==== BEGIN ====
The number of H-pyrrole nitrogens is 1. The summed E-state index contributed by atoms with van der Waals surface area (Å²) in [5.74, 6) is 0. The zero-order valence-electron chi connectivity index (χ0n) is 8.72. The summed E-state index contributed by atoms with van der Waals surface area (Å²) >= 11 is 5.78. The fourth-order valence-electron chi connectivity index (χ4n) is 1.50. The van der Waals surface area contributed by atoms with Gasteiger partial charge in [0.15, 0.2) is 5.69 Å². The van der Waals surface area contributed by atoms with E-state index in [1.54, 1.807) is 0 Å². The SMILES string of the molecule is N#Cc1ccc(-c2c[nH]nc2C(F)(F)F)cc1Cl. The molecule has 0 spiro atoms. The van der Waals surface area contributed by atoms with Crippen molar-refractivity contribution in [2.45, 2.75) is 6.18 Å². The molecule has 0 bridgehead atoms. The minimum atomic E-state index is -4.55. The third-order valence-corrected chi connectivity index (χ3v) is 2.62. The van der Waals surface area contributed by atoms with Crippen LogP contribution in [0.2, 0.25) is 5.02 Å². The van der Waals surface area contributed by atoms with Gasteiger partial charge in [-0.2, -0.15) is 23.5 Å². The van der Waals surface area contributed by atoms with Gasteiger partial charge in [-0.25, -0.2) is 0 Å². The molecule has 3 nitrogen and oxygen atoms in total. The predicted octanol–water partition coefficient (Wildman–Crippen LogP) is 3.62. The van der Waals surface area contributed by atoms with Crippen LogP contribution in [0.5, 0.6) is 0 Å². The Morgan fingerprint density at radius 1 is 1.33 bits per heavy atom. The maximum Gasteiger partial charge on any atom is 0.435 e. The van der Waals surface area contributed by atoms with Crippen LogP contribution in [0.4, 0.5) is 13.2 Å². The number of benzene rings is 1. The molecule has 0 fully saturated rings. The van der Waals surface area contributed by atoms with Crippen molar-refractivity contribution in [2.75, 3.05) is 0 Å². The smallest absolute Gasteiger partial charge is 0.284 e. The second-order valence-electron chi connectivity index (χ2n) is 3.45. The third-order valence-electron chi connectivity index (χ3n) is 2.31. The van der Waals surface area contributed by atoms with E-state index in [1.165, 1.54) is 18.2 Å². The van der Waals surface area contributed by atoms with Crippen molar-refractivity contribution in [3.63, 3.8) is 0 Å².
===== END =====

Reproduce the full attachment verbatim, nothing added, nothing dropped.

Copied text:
The number of H-pyrrole nitrogens is 1. The summed E-state index contributed by atoms with van der Waals surface area (Å²) in [5.74, 6) is 0. The zero-order valence-electron chi connectivity index (χ0n) is 8.72. The summed E-state index contributed by atoms with van der Waals surface area (Å²) >= 11 is 5.78. The fourth-order valence-electron chi connectivity index (χ4n) is 1.50. The van der Waals surface area contributed by atoms with Gasteiger partial charge in [0.15, 0.2) is 5.69 Å². The van der Waals surface area contributed by atoms with E-state index in [1.54, 1.807) is 0 Å². The SMILES string of the molecule is N#Cc1ccc(-c2c[nH]nc2C(F)(F)F)cc1Cl. The molecule has 0 spiro atoms. The van der Waals surface area contributed by atoms with Crippen molar-refractivity contribution in [2.45, 2.75) is 6.18 Å². The molecule has 0 bridgehead atoms. The minimum atomic E-state index is -4.55. The third-order valence-corrected chi connectivity index (χ3v) is 2.62. The van der Waals surface area contributed by atoms with Crippen LogP contribution in [0.2, 0.25) is 5.02 Å². The van der Waals surface area contributed by atoms with Gasteiger partial charge in [-0.2, -0.15) is 23.5 Å². The van der Waals surface area contributed by atoms with Gasteiger partial charge in [-0.25, -0.2) is 0 Å². The molecule has 3 nitrogen and oxygen atoms in total. The predicted octanol–water partition coefficient (Wildman–Crippen LogP) is 3.62. The van der Waals surface area contributed by atoms with Crippen LogP contribution in [0.5, 0.6) is 0 Å². The Morgan fingerprint density at radius 1 is 1.33 bits per heavy atom. The maximum Gasteiger partial charge on any atom is 0.435 e. The van der Waals surface area contributed by atoms with Crippen LogP contribution in [0.4, 0.5) is 13.2 Å². The number of benzene rings is 1. The molecule has 0 fully saturated rings. The van der Waals surface area contributed by atoms with Crippen molar-refractivity contribution in [2.75, 3.05) is 0 Å². The smallest absolute Gasteiger partial charge is 0.284 e. The second-order valence-electron chi connectivity index (χ2n) is 3.45. The third-order valence-electron chi connectivity index (χ3n) is 2.31. The van der Waals surface area contributed by atoms with E-state index in [1.165, 1.54) is 18.2 Å². The van der Waals surface area contributed by atoms with Crippen molar-refractivity contribution in [3.63, 3.8) is 0 Å².